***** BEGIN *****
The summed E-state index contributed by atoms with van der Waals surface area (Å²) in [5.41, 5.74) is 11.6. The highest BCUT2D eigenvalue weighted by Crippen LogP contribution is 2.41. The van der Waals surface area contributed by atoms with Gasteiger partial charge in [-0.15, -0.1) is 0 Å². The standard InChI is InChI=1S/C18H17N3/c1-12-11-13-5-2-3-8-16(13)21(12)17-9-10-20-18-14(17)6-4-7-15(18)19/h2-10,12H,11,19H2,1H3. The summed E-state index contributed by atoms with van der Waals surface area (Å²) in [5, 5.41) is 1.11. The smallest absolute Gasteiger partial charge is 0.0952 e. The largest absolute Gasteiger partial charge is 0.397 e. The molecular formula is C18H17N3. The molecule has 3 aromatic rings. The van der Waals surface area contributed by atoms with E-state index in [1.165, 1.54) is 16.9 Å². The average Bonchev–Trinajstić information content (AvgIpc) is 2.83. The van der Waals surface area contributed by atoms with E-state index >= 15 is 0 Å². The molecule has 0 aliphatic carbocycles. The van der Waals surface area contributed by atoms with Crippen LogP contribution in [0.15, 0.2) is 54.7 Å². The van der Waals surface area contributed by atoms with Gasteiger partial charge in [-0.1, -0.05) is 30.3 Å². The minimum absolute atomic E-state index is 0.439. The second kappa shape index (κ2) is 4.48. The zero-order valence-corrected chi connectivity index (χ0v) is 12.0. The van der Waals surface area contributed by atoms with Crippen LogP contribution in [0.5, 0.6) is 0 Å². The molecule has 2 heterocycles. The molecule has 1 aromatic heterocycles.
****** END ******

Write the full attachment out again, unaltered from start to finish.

The summed E-state index contributed by atoms with van der Waals surface area (Å²) in [5.41, 5.74) is 11.6. The highest BCUT2D eigenvalue weighted by Crippen LogP contribution is 2.41. The van der Waals surface area contributed by atoms with Gasteiger partial charge in [-0.15, -0.1) is 0 Å². The standard InChI is InChI=1S/C18H17N3/c1-12-11-13-5-2-3-8-16(13)21(12)17-9-10-20-18-14(17)6-4-7-15(18)19/h2-10,12H,11,19H2,1H3. The summed E-state index contributed by atoms with van der Waals surface area (Å²) in [5, 5.41) is 1.11. The smallest absolute Gasteiger partial charge is 0.0952 e. The largest absolute Gasteiger partial charge is 0.397 e. The molecular formula is C18H17N3. The molecule has 3 aromatic rings. The van der Waals surface area contributed by atoms with E-state index in [1.165, 1.54) is 16.9 Å². The average Bonchev–Trinajstić information content (AvgIpc) is 2.83. The van der Waals surface area contributed by atoms with E-state index >= 15 is 0 Å². The molecule has 0 aliphatic carbocycles. The van der Waals surface area contributed by atoms with Crippen LogP contribution in [0.15, 0.2) is 54.7 Å². The van der Waals surface area contributed by atoms with Gasteiger partial charge in [-0.1, -0.05) is 30.3 Å². The minimum absolute atomic E-state index is 0.439. The second kappa shape index (κ2) is 4.48. The zero-order valence-corrected chi connectivity index (χ0v) is 12.0. The van der Waals surface area contributed by atoms with Crippen LogP contribution in [0.5, 0.6) is 0 Å². The molecule has 2 heterocycles. The molecule has 1 aromatic heterocycles.